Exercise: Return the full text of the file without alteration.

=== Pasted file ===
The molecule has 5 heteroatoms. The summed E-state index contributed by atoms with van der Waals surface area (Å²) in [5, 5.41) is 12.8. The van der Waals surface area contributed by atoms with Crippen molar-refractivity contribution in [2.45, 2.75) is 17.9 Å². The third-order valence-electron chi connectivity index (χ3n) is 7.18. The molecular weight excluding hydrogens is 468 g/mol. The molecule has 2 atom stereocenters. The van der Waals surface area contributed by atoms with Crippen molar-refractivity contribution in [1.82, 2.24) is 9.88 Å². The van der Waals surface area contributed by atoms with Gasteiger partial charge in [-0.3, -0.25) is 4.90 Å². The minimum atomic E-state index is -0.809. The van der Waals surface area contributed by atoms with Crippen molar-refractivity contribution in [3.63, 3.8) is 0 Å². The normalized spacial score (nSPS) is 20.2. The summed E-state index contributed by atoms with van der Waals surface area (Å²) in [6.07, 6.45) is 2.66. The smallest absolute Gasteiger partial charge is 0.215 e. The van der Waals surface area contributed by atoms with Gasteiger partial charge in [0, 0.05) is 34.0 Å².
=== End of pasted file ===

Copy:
The molecule has 5 heteroatoms. The summed E-state index contributed by atoms with van der Waals surface area (Å²) in [5, 5.41) is 12.8. The van der Waals surface area contributed by atoms with Crippen molar-refractivity contribution in [2.45, 2.75) is 17.9 Å². The third-order valence-electron chi connectivity index (χ3n) is 7.18. The molecular weight excluding hydrogens is 468 g/mol. The molecule has 2 atom stereocenters. The van der Waals surface area contributed by atoms with Crippen molar-refractivity contribution in [1.82, 2.24) is 9.88 Å². The van der Waals surface area contributed by atoms with Gasteiger partial charge in [-0.3, -0.25) is 4.90 Å². The minimum atomic E-state index is -0.809. The van der Waals surface area contributed by atoms with Crippen molar-refractivity contribution in [3.63, 3.8) is 0 Å². The normalized spacial score (nSPS) is 20.2. The summed E-state index contributed by atoms with van der Waals surface area (Å²) in [6.07, 6.45) is 2.66. The smallest absolute Gasteiger partial charge is 0.215 e. The van der Waals surface area contributed by atoms with Gasteiger partial charge in [0, 0.05) is 34.0 Å².